1,893 Bloodworks Northwest Notified of PHI Exposure

Bloodworks Northwest is notifying 1,893 patients that some of their protected health information (PHI) has been exposed after a document containing the information went missing from an employee’s desk.

Bloodworks Northwest is a blood bank and medical research institute based in Seattle, WA, serving over 90 hospitals in the region.

On March 13, 2019, Bloodworks discovered a list containing patients’ names, dates of birth, and medical diagnoses had gone missing from an employee’s desk. The document did not contain particularly sensitive information such as Social Security numbers or financial information. Employees immediately started an extensive search for the list, but could not locate it.

Although the incident ostensibly involves a physical document going missing, the Notice of Data Privacy Event on the Bloodworks website says “While we are unaware of any misuse of the personal information in the impacted email account, we encourage you to remain vigilant against incidents of identity theft and fraud, to review your account statements, and to monitor your credit reports for suspicious activity.”

It is unclear whether this is an error or if an email account was also compromised. It is possible that this is a ‘standard message’ that prepared ahead of time for the event of a data breach and repurposed, but not altered, for this incident. The breach report submitted to the HHS’ Office for Civil Rights suggests the breach solely involved the loss of paperwork.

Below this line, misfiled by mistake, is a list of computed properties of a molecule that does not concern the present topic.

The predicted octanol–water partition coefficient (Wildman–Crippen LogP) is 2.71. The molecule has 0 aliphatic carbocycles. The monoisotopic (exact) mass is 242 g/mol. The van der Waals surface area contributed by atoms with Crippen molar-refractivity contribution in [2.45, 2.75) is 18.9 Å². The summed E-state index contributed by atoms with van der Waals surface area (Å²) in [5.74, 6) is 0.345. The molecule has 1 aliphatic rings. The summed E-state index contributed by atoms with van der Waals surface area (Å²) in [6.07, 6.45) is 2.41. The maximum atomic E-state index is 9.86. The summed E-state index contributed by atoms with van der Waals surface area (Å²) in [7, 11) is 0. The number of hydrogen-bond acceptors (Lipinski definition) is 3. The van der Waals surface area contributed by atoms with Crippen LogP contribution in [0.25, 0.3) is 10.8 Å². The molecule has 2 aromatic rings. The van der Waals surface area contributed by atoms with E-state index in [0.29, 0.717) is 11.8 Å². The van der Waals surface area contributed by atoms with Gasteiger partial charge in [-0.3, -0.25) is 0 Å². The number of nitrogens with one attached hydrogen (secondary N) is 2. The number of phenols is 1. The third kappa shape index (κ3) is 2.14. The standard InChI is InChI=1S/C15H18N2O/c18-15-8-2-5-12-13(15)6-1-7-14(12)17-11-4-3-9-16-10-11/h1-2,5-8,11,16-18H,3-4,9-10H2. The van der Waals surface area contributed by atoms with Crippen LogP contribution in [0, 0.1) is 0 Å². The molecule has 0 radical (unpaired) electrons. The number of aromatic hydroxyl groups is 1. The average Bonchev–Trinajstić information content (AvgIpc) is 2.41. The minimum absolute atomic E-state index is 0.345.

The Notice of Data Privacy Event statement also states: “Bloodworks takes information privacy and security matters extremely seriously and will remain vigilant in its efforts to safeguard and protect patient information, while taking any additional steps that may be necessary to mitigate and remediate this incident.”

Bloodworks has established a toll-free number for affected patients to learn more about the data breach and includes recommendations of best practices on their website for individuals to mitigate the risk of identity theft or fraud.

This incident highlights the importance of ensuring that physical PHI is also protected from theft or misuse. Much attention is given to ePHI and the risk of hacking incidents and cyber attacks. While these incidents do tend to affect more significant numbers of patients, that does not give HIPAA covered entities license to ignore the threats posed to physical forms of PHI. Careful consideration should be given to the Security Rule’s physical safeguards and how they should be implemented to ensure that all documents containing sensitive data can be protected.

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